Given the unlikelihood of an al-Qaeda physical victory in Iraq after an American withdrawal, I suspect that the real issue is that it would hand a political victory to al-Qaeda, which could claim victory over America even if it never came close to seizing power in Baghdad. That's how Cheney is really framing the issue:
I realize, as well, that some in our own country claim retreat from Iraq would satisfy the appetite of the terrorists and get them to leave us alone. But the exact opposite is true. Time and again over the last generation, the terrorists have targeted nations whose behavior they believe they can change through violence. In fact such a retreat would convince the terrorists, once again, that free nations will change our policies, forsake our friends, and abandon our interests whenever we are confronted with violence and blackmail. They would simply draw up another set of demands, and instruct Americans to act as they direct or to face other murders. A precipitous withdrawal from Iraq would be a victory for the terrorists, an invitation to further violence against free nations, and a ruinous blow to the future security of the United States.
Never mind that nobody that I can think of has every actually argued that retreat from Iraq would satisfy the terrorists... a classic straw man diversionary tactic. Cheney's real claim is that American reputation would suffer from a withdrawal from Iraq and that others would see us as weaker and be tempted to take advantage. Is that true? While it's a core of the hawkish worldview, it actually receives little support in the academic International Relations literature. The best known book on reputations in international politics, by Jonathan Mercer, argued that reputations do not in fact form or work in the way feared by the hawks: potential adversaries tend to think situationally, judging the capabilities and interests of their rival in a particular issue of concern, rather than drawing inferences from other domains. Therefore, "a nation’s reputation is not worth fighting for." If a withdrawal from Iraq freed up American military capabilities and allowed the United States to focus its energies elsewhere, those factors would likely matter more than the "Iraq example" in the calculations of its potential enemies.
I'm not entirely convinced of Mercer's argument, since I do think that there's a lot of public argument and politicized interpretation which goes into these evaluations - jihadists, like everyone else, scrutinize American actions and words for clues about American intentions. An American withdrawal might be interpreted as an American defeat, but it doesn't have to be - the terms of the withdrawal would be open to intense, serious public political argument within the global public sphere as well as within Islamic and American publics (and I hope that should it come to that Cheney and Bush would be arguing on the side of defending American reputation and strength). But Mercer's combination of Realism and social psychology does at least offer a serious challenge to Cheney's argument.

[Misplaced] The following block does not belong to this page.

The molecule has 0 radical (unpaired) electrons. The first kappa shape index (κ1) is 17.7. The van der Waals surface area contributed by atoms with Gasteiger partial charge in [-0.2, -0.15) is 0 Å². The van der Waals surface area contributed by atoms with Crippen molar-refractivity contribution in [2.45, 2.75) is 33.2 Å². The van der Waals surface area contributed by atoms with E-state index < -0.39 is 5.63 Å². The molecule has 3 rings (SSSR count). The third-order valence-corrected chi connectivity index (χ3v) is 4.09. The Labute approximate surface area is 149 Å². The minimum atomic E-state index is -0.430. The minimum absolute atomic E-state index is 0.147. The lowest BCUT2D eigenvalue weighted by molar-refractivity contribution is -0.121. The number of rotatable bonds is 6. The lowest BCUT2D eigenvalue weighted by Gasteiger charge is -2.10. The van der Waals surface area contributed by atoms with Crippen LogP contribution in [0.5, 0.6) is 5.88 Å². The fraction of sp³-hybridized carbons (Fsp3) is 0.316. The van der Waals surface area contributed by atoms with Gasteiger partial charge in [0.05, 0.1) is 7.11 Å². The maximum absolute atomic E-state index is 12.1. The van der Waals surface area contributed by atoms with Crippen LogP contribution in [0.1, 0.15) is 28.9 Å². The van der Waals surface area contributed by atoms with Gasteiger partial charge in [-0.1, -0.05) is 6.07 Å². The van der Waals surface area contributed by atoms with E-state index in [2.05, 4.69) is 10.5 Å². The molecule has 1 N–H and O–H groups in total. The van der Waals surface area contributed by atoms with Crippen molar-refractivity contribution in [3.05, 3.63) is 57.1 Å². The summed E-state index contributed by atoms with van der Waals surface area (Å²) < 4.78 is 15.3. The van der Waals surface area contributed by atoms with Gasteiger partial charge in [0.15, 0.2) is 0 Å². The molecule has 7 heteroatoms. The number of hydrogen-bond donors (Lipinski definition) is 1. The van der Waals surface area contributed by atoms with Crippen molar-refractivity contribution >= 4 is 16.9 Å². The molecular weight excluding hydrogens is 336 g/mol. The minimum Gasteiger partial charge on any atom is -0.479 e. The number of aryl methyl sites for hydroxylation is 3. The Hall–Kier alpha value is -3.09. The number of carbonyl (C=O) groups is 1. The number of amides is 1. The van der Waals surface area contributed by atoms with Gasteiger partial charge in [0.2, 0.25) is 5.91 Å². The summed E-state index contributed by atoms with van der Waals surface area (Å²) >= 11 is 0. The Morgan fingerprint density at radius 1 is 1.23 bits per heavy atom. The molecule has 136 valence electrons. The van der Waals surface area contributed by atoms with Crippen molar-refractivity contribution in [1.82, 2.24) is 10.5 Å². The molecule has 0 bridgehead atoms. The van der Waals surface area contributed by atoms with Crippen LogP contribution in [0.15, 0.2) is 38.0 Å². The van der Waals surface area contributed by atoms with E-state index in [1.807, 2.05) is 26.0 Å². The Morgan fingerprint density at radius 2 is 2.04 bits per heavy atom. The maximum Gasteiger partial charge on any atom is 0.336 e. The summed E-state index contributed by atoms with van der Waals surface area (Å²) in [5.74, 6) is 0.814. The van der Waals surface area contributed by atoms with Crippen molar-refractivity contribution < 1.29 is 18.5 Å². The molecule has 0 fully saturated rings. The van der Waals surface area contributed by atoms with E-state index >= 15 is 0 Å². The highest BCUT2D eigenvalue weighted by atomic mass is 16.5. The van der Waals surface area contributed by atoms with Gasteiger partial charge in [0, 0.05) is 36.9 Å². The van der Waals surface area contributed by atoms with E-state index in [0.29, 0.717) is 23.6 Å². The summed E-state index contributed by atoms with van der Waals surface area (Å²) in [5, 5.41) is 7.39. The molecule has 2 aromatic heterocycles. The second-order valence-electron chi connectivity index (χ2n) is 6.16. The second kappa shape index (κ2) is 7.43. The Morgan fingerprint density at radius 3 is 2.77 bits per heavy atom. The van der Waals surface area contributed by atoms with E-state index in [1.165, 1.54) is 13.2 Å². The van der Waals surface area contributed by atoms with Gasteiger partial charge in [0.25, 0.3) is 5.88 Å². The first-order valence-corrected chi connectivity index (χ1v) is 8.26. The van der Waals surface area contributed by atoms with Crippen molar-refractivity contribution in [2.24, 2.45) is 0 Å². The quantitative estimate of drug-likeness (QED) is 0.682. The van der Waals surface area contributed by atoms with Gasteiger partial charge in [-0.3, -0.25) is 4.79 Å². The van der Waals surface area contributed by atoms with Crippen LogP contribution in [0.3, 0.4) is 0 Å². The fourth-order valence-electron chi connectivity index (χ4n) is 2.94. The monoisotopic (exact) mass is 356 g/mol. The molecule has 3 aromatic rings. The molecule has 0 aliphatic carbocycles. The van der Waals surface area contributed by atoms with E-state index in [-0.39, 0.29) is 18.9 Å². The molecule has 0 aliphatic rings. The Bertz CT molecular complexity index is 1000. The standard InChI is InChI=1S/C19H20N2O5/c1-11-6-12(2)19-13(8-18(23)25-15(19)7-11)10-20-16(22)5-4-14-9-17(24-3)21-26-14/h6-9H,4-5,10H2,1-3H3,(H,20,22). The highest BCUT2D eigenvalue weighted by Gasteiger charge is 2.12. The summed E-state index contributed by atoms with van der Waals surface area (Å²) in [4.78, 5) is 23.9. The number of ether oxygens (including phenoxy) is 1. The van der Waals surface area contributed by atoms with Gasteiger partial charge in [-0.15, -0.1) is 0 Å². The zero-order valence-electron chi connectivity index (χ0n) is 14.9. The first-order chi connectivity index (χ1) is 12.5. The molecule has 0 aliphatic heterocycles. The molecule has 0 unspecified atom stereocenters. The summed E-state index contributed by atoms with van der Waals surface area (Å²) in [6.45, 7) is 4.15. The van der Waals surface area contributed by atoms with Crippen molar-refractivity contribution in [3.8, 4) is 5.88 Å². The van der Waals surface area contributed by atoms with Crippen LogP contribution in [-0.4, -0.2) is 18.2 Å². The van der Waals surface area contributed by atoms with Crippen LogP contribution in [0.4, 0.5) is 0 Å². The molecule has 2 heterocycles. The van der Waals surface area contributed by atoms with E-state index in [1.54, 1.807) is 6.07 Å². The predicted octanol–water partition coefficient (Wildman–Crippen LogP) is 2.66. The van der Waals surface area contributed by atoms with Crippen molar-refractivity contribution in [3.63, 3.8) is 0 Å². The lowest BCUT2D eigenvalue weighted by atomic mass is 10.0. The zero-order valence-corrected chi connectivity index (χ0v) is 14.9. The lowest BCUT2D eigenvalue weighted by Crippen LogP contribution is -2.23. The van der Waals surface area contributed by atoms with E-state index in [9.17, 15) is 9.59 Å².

One other point on the reputational argument: much of the force of Cheney's argument rests on the implicit assumption that al-Qaeda wants us out - an assumption I challenged above. But there's another twist here. Cheney makes much of the less-clever-than-it-sounds point that withdrawing from Iraq wouldn't end the struggle with al-Qaeda since we weren't in Iraq on 9/11. But Cheney draws exactly the wrong lesson: just as withdrawing from Iraq would not end al-Qaeda's grievances (which nobody claims), neither does staying in Iraq have anything much to do with al-Qaeda's grievances. Al-Qaeda objects to American culture, power, and policies across the board: Iraq is only one manifestation of a plethora of American ills. Withdrawing from Iraq wouldn't affect al-Qaeda's attitudes towards America much... but who cares? What matters is whether withdrawing from Iraq will reduce al-Qaeda's ability to mobilize anger against America, win new recruits, and push its clash of civilizations narrative. Cheney argues that a withdrawal would embolden America's enemies in the region, but pays no attention at all to how it might reduce the number of Arabs and Muslims receptive to al-Qaeda's pitch. (Bin Laden also talks frequently about how al-Qaeda's goal is to bankrupt America by luring it into costly confrontations in places like Iraq - most directly in his October 29, 2004 video - but Cheney never seems to mention the need to reject that part of al-Qaeda's plan.)
The upshot: the "we must stay in Iraq to prevent al-Qaeda from winning" argument works on three levels: al-Qaeda seizing control of Iraq; al-Qaeda establishing a mini-emirate within a failed Iraqi state; and al-Qaeda claiming political victory and eroding American credibility. I find the first level completely unrealistic and the second unlikely. The third is a more serious argument, which taps into perennial International Relations debates about balancing and bandwagoning and falling dominoes, which I find unpersuasive though others might reasonably disagree.
Even if I'm completely right (unlikely!), that still wouldn't mean that the case for withdrawal is even close to being made. "Preventing an al-Qaeda victory" is one of the primary public reasons offered by the administration for refusing to consider withdrawal, but there are others... which I'll hopefully take up in later posts.